Anxiety Is On the Rise: What Can You Do to Ward It Off?
Seven surprising strategies for preventing anxiety from becoming a problem.
Posted May 13, 2019
The American Psychiatric Association (APA) reported last year that Americans were getting more anxious. The APA poll found that, compared to the previous year, 39 percent of people feel more anxious, 39 percent feel equally anxious, and the rest feel less anxious. Anxiety disorders are the most common group of psychological disorders, with about 19 percent of the U.S. population suffering from an anxiety disorder each year, and 31 percent suffering from an anxiety disorder during their lifetimes. The numbers are even higher for women and millennials.
Why is anxiety on the rise? One of the well-studied, and yet counterintuitive, explanations is that we have become a nation of avoiders. We avoid discomfort of any kind, we avoid negative emotions, and we avoid pain. The trouble with this approach is that pain, fear, sadness, and other unpleasant feelings are ubiquitous; they are an inevitable part of normal human experience. And when we consciously and unconsciously try to avoid, escape, or minimize these normal human emotions, they might go away for a bit, but they always come back with a vengeance.
When you feel a little anxious about a coming presentation, you might get a drink, procrastinate, binge-watch yet another Netflix series, ask for reassurance from a friend, or take a Xanax. If you feel like anxiety is getting too overwhelming, you might even call in sick and postpone the presentation. While these strategies will probably make you feel better in the short term, the likelihood increases that you will experience even higher anxiety the next time you face public speaking. The continuous avoidance leads to higher and higher anxiety, eventually resulting in a full-blown anxiety problem or disorder.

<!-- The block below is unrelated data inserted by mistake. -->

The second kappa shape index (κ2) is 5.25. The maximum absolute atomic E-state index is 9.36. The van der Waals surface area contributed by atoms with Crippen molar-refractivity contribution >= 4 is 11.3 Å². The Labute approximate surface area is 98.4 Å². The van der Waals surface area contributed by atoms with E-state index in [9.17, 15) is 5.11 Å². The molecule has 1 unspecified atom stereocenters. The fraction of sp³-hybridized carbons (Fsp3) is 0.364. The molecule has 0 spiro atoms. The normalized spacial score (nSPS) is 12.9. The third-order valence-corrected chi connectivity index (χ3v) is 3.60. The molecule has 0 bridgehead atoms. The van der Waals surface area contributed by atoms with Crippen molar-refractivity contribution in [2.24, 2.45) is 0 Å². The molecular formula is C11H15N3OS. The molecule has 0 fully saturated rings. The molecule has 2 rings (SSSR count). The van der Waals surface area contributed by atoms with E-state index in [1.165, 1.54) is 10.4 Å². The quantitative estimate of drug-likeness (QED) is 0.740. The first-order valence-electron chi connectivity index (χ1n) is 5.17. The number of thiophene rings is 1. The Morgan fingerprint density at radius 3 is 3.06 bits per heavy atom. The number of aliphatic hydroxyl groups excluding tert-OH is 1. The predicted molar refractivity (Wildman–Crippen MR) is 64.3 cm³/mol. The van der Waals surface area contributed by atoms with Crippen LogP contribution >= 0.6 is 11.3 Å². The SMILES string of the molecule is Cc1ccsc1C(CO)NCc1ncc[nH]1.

A similar process happens when we fear to discuss a difficult topic with a romantic partner. Instead of speaking up, we keep finding reasons not to bring it up. We might also distract ourselves from the building anxiety by going down the Facebook, Twitter, or Amazon rabbit hole, snacking on junk food, or obsessively searching the Internet for “how to have hard conversations.” We avoid and delay until the initial discomfort snowballs into a huge problem causing us extreme anxiety. Acceptance and Commitment Therapy (ACT) shows us how to recognize and change these avoidance patterns by learning to accept negative emotions and by doing what matters in life.
There are things you can do regularly to become better at “feeling fear and doing it anyway.” Use them to build your “courage muscle,” and thus prevent anxiety from ruling (or ruining) your life:
1. Do one thing each day for no other reason than you would rather not.
This is advice that William James, one of the founders of American psychology, gave in his 1890 book Habit. It is still applicable more than 100 years later. The one thing could be as small as showering with cold(er) water, parking further from a store entrance so you have to walk further in the rain, or tolerating your hunger for 15 minutes longer than usual before eating.
2. Let your partner or child do something that makes you uncomfortable. Or eat alone at a sit-down restaurant and see a movie by yourself.
Maybe your husband wants to take your young kids to the pool by himself, or your girlfriend occasionally likes to dance with other men in a group of friends. Or your teenager is planning on taking an Uber by herself for the first time. Beyond common safety measures, notice your urge to protest, argue, or forbid, stemming from your anxiety and worry. And then let the urges go. You will not only feel less anxious in the long run, but you likely will improve your relationships and foster resilience in your kids.
If the thought of eating alone in a restaurant (McDonalds and Chipotle don’t count) makes you nervous, you are not alone. Most people would feel at least somewhat uncomfortable being alone in public spaces like restaurants, movie theaters, and opera halls. After all, the majority of patrons in these places come with at least one other person. What would happen if you did go alone the next time you have a chance? After you get over your initial discomfort, you will be positively surprised.
3. Don’t avoid reminders of universal mortality.
One of the greatest psychologists of all time, Rollo May, talked about existential anxiety—a fear of death that all humans have to live with. He emphasized that what determines whether we develop problematic anxiety is how we deal with the fact that we will all cease to exist (at least in the same form as we do when we are alive). If we “crumble” under the weight of the fear of death and become paralyzed by it, we are likely to develop anxiety disorders. If we accept the fear and get motivated to live each day like it is our last, we are going to flourish.